Maps and Legends - Michael Chabon This is a collection of essays tracing the influences on Chabon's writing and some of the reasons he writes. All of them are interesting to varying degrees. The following notes are about the essays that aroused my particular interest but the entire volume is recommended for Chabon fans (of whom I'm not really one) and anyone interested in that genre of authorial self-examination (of whom I am one).

The first essay, "Trickster in a Suit of Lights" takes up the argument that the short story needs to push or even cross genre boundaries in order to renew itself.

In another essay, "Fan Fictions: On Sherlock Holmes," Chabon indulges in a Freudian analysis of Conan Doyle and the origins of his greatest, if self-avowedly least loved, character, Sherlock Holmes. He also explores the consequences when Doyle blurs the line between fact and fiction by presenting the stories as taken from the notes kept by Dr. Watson. The concluding paragraph is my favorite: "Through parody and pastiche, allusion and homage, retelling and reimagining the stories that were told before us and that we have come of age loving...have left for us, hoping to pass on to our own readers...some of the pleasure that we ourselves have taken in the stuff we love; to get in on the game. All novels are sequels; influence is bliss." (p. 57)

In "Kids' Stuff," Chabon pleads for a return to comic books written for kids (not that he hates the "graphic novel"; other essays heap praises on some of its most noted authors) and suggests four principles to follow to make them competitive with all the other media bombarding children today:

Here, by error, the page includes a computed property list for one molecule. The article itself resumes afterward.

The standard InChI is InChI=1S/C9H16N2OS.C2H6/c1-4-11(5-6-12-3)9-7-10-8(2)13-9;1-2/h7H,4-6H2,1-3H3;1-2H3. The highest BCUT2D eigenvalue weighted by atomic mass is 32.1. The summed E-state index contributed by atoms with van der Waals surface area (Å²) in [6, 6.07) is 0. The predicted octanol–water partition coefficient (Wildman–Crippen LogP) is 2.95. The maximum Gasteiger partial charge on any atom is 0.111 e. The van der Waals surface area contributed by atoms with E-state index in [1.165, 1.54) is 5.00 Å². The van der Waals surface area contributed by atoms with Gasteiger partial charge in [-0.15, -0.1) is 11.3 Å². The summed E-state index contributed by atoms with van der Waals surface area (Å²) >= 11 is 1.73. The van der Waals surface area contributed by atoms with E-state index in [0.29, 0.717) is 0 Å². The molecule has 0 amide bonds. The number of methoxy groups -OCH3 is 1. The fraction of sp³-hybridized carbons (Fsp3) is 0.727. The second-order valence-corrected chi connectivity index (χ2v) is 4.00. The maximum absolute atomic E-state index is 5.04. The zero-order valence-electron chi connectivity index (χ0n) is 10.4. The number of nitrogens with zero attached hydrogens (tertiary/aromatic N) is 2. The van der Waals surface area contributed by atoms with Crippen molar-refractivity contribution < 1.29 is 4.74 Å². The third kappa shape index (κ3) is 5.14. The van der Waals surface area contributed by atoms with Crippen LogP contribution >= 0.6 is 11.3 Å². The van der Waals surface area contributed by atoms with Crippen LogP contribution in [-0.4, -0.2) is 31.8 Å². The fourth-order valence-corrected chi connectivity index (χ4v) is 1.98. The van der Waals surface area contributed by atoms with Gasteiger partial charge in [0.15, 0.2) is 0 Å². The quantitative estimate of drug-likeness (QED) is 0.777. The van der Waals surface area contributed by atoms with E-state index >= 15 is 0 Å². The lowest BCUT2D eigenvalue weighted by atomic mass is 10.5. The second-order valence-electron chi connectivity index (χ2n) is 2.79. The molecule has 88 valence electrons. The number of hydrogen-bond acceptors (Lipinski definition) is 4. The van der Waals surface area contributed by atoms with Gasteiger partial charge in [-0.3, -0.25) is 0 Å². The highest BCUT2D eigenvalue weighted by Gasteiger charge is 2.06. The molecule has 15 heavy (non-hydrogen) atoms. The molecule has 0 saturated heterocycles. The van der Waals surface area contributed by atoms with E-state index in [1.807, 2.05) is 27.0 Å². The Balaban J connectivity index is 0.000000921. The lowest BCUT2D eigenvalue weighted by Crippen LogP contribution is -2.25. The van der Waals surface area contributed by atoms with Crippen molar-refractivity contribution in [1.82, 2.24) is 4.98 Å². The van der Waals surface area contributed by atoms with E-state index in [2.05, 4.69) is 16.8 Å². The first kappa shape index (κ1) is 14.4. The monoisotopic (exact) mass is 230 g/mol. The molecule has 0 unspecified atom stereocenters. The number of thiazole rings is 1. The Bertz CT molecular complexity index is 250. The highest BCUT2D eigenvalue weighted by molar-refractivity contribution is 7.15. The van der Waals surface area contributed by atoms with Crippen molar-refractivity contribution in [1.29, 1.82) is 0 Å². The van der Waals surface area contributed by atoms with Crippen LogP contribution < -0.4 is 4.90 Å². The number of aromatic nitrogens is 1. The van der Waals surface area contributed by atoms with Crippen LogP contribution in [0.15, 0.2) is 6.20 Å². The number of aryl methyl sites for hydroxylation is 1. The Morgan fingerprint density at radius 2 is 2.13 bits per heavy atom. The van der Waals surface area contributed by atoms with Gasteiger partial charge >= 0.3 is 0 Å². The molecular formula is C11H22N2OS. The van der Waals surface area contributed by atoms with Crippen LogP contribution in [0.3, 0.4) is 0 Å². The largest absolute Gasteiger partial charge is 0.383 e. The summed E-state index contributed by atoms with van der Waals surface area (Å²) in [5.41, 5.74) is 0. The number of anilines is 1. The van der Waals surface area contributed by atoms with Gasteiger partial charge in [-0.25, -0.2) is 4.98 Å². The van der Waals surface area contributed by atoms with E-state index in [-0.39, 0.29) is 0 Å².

1. We should tell stories that we would have liked to hear or read as kids.

2. Build stories that build up an intricate mythology that is accessible and comprehensible at any point of entry. Every story should be a self-contained thread in a tapestry. The thread can be intricate and beautiful all on its own but is also part of a larger picture that could enrich the understanding of the viewer.

3. Cultivate a readiness to retell the same stories with endless embellishment -- repetition with variation.

4. "Let's blow their little minds" -- and not just with over-the-top action sequences. Let's shake up their world and show how much vaster and marvelous it can be. (pp. 92-94)

In "Dark Adventure: On Cormac McCarthy's The Road," Chabon argues "the audacity and single-mindedness with which The Road extends the metaphor of a father's guilt and heartbreak over abandoning his son to shift for himself in a ruined, friendless world that The Road finds its great power to move and horrify the reader." (p. 120)